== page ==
Short for compact disc read-only memory, a CD-ROM is an optical disc containing audio or software data whose memory is read-only. A CD-ROM Drive or optical drive is the device used to read them. CD-ROM drives have speeds ranging from 1x to 72x, meaning it reads the CD (compact disc) roughly 72 times faster than the 1x version. As you would imagine, these drives are capable of playing audio CDs and reading data CDs, including CD-R (compact disc recordable) and CD-RW (compact disc re-writable) discs.
A CD-ROM drive cannot read a DVD (digital versatile disc), including movie DVDs and data DVDs. The DVD format is different than a CD, and a CD-ROM drive is not designed to read the format of a DVD. A DVD-ROM (digital versatile disc read-only memory) drive or later disc technologies like Blu-ray drive is required to read a DVD.
Does my computer have a CD drive?
Today's newer computers no longer have disc drives (CD drive). To determine if your computer has a CD drive, examine the front of the computer. The front of the computer should have a slot or tray that opens to read a CD. If you visually cannot see a CD drive, browse your computer drives to see if your operating system lists a disc drive.
Disc drive overview
How to open and close a CD-ROM drive
A CD-ROM drive can be opened by pressing the tray eject button on the front of the drive (pictured right). To close the CD-ROM drive, press the tray or the eject button again.
With some computer cases, the eject button may be hidden behind the case to make the case look more visually appealing. If you don't see an eject button, try pressing on the right side of the disc drive, which is often toward the top of the tower.
If the eject button is not working, you can open or eject the tray through My Computer, or "This PC" in newer versions of Windows. In My Computer, find the list of drives in the computer, then right-click the CD-ROM drive and select Eject in the pop-up menu.
A CD-ROM drive can also be manually opened by inserting the end of the paperclip into the drive eject hole. Insert it gently until you feel resistance, then press in a little further to activate the release mechanism. If done properly, the tray should open a little bit, and you can use your fingers to pull the tray out gently. Manually opening or ejecting the tray can be useful for removing a CD that is stuck in the CD-ROM drive.
Which drive letter is the CD-ROM?
By default, your CD-ROM should be designated by D: when you are viewing the various drives on your computer. However, when adding a new hard drive or partition, a CD-ROM's drive letter may be moved further down the alphabet (e.g., from D: to E:). To be sure which drive letter your CD-ROM is under, follow the steps below.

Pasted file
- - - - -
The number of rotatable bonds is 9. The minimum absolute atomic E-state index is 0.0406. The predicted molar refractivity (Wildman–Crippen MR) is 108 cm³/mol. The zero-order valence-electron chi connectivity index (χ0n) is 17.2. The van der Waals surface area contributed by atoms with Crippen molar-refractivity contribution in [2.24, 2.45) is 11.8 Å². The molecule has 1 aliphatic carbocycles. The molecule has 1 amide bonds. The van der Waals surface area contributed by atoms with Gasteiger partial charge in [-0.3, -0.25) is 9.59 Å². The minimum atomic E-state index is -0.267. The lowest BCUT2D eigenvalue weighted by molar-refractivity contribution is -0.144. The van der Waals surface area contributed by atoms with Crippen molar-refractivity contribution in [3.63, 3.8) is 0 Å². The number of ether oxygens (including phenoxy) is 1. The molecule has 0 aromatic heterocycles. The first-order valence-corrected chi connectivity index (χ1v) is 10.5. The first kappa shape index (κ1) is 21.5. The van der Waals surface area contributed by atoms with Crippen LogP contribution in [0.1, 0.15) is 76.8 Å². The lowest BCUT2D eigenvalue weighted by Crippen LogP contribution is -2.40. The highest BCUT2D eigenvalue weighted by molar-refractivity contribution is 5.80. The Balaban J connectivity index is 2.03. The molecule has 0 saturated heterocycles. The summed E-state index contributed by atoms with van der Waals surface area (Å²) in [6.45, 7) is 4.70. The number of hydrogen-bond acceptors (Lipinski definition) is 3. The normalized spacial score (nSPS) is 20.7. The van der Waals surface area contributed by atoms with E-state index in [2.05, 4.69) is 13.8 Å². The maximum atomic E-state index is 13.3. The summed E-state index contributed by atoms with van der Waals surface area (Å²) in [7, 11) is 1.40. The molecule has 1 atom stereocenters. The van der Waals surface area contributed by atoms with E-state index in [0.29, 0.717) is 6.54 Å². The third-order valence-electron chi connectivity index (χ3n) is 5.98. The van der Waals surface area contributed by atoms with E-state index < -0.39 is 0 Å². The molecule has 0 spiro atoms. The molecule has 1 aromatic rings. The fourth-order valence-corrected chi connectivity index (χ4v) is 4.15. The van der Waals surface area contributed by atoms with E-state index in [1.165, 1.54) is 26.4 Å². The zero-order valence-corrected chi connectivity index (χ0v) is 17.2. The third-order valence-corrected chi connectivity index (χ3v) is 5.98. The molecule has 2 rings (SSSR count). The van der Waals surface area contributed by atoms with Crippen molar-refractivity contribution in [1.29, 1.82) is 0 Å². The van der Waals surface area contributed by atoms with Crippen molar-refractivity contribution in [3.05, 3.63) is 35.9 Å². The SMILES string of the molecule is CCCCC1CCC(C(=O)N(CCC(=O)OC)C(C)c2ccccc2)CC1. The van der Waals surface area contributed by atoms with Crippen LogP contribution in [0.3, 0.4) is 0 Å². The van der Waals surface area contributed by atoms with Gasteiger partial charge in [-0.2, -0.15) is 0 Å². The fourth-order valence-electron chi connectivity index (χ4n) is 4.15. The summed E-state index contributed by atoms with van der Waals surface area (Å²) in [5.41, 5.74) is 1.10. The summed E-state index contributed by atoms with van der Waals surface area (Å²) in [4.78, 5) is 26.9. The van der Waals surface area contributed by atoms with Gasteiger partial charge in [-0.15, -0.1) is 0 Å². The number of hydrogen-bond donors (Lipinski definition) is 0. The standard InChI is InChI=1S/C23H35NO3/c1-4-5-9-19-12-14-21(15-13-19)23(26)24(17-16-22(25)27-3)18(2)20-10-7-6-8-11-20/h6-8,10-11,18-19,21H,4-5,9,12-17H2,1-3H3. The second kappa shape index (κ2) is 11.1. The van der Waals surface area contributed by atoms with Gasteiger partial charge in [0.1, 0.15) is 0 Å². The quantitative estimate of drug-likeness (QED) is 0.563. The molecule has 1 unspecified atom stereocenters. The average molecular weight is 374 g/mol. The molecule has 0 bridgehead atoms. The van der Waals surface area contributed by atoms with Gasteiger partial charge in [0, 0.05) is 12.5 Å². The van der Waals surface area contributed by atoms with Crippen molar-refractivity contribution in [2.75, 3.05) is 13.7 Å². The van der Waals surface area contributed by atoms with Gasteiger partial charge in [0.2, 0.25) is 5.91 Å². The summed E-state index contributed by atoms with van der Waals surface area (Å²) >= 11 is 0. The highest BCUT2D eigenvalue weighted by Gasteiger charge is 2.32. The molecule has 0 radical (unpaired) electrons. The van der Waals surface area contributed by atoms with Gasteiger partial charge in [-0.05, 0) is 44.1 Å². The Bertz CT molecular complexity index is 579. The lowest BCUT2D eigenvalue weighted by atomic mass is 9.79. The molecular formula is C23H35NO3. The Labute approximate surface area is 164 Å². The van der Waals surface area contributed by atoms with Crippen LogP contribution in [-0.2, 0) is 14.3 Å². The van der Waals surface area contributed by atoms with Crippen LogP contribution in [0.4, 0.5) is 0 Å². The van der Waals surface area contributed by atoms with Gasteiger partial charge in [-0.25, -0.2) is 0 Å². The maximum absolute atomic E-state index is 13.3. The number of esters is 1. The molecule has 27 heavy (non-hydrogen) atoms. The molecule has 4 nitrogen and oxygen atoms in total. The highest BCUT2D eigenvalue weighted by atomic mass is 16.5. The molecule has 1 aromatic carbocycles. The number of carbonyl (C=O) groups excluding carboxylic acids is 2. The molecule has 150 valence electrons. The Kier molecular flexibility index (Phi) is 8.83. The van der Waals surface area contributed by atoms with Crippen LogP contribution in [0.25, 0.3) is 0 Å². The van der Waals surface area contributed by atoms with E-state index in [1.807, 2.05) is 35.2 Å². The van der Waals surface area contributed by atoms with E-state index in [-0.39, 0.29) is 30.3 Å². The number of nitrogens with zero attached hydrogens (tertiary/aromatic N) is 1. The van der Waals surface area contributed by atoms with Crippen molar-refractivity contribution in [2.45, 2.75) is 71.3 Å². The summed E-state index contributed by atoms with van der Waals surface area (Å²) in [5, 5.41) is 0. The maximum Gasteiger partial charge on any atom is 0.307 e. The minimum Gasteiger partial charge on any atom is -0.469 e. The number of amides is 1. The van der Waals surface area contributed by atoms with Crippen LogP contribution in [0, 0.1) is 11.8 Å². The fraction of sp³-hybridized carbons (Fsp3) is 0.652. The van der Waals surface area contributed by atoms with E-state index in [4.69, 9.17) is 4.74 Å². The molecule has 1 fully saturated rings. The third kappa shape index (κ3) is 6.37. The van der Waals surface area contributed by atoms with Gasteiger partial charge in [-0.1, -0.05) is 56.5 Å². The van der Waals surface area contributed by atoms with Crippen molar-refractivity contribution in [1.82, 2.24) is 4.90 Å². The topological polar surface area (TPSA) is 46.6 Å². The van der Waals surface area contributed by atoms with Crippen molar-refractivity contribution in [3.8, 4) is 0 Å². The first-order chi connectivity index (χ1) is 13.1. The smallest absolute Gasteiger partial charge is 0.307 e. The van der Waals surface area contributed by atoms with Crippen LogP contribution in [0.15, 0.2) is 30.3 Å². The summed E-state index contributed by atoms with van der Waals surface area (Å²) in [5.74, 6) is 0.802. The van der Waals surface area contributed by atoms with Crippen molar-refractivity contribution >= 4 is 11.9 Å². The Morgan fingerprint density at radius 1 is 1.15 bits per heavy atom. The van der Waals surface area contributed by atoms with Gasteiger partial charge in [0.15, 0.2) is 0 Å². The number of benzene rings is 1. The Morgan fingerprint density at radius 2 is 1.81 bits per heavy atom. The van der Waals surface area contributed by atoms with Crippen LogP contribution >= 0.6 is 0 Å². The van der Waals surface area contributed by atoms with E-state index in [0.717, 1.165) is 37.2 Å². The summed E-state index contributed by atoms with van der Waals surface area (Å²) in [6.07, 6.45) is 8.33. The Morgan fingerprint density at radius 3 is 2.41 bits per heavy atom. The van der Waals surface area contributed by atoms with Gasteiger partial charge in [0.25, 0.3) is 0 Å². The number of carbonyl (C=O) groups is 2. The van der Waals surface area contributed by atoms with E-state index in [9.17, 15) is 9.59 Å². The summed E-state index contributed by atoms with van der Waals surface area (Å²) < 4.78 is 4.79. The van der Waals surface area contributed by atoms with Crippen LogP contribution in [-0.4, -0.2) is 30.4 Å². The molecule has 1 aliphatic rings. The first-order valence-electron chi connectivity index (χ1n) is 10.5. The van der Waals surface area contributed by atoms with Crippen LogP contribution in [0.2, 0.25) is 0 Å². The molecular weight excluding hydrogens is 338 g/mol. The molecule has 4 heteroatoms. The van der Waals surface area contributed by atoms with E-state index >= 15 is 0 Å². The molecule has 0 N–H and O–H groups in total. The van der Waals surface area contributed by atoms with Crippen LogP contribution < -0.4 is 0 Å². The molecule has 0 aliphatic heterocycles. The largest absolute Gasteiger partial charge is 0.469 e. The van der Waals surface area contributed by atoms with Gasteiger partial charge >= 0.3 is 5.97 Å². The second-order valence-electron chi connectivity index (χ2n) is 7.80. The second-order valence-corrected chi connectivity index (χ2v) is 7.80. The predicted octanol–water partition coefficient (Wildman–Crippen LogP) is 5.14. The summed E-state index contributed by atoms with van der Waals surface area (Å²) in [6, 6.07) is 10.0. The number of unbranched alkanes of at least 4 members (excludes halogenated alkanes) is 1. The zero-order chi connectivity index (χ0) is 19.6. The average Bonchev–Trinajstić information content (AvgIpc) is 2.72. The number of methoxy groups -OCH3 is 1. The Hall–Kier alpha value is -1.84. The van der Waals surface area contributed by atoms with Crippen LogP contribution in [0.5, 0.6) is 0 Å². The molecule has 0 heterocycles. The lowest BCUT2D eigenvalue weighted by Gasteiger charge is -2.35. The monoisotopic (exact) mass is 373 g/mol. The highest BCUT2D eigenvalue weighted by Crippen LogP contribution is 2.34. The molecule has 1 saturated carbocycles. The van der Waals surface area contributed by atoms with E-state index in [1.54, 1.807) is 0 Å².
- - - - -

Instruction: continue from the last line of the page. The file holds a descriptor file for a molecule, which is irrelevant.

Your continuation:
- Open Windows Explorer by pressing the Windows key+E.
- From the list on the left side of the Explorer window, click This PC.
- You should see a list of all your computer's drives and their respective letters, as shown below.
If there is a CD, DVD, or another disc in the disc drive you wanted to run double-click the disc drive icon in Explorer. If the disc AutoPlays and you want to browse the files on the disc, right-click the disc icon and choose Open or Explore.
CD-ROM and disc drive interfaces
Below are the different interfaces that allow a CD-ROM and other disc drives to connect to a computer.
- IDE/ATA - One of the most commonly used interfaces for disc drives.
- Panasonic - Older proprietary interface.
- Parallel - Interface used with old external CD-ROM drives.
- PCMCIA (PC Card) - Interface sometimes used to connect external disc drives to laptop computers.
- SATA (Serial AT Attachment) - Replacing IDE as the new standard to connect disc drives.
- SCSI (small computer system interface) - Another common interface used with disk and disc drives.
- USB (universal serial bus) - Interface most commonly used to connect external disc drives.
CD-ROM transfer speeds
Below are the standard transfer rates and access times for CD-ROM drives. The below figures are averages you can expect to find on each speed of CD-ROM drive.
|Drive speed||Transfer rate (Mbit/s)||Access time (ms)|
|Single speed (1x)||1.2288||400|
|Double speed (2x)||2.4576||300|
|Quad speed (4x)||4.9152||150|
|Six speed (6x)||7.0653||150|
|Eight speed (8x)||9.8304||100|
|Ten speed (10x)||12.288||100|
|Twelve speed (12x)||14.7456||100|
|Eighteen speed (18x)||21.8343||90|
|Twenty speed (20x)||up to 24.576||90|
|Thirty-two speed (32x)||up to 39.3216||85|
|Thirty-six speed (36x)||up to 44.2368||80|
|Fifty-two speed (52x)||up to 63.8976||80|
|Seventy-two speed (72x)||up to 88.4736||75|
|CAV drives (12x - 24x)||1,843,200 - 3,686,400||150-90|
History of the CD-ROM
The compact disc was first developed by Philips and Sony in 1982. Denon expanded on the CD-DA (compact disc digital audio) format to create the CD-ROM format, allowing it to store any data and not only audio.
In 1984, Denon and Sony introduced the CD-ROM format to the public at a Japanese computer show. The first CD-ROM disc introduced to the public had a storage capacity of 553 MB. Today, a standard CD-ROM disc can store up to 700 MB of data, or 80 minutes worth of audio. Non-standard CD-ROM discs also exist that store up to 900 MB of data, or 99 minutes of audio.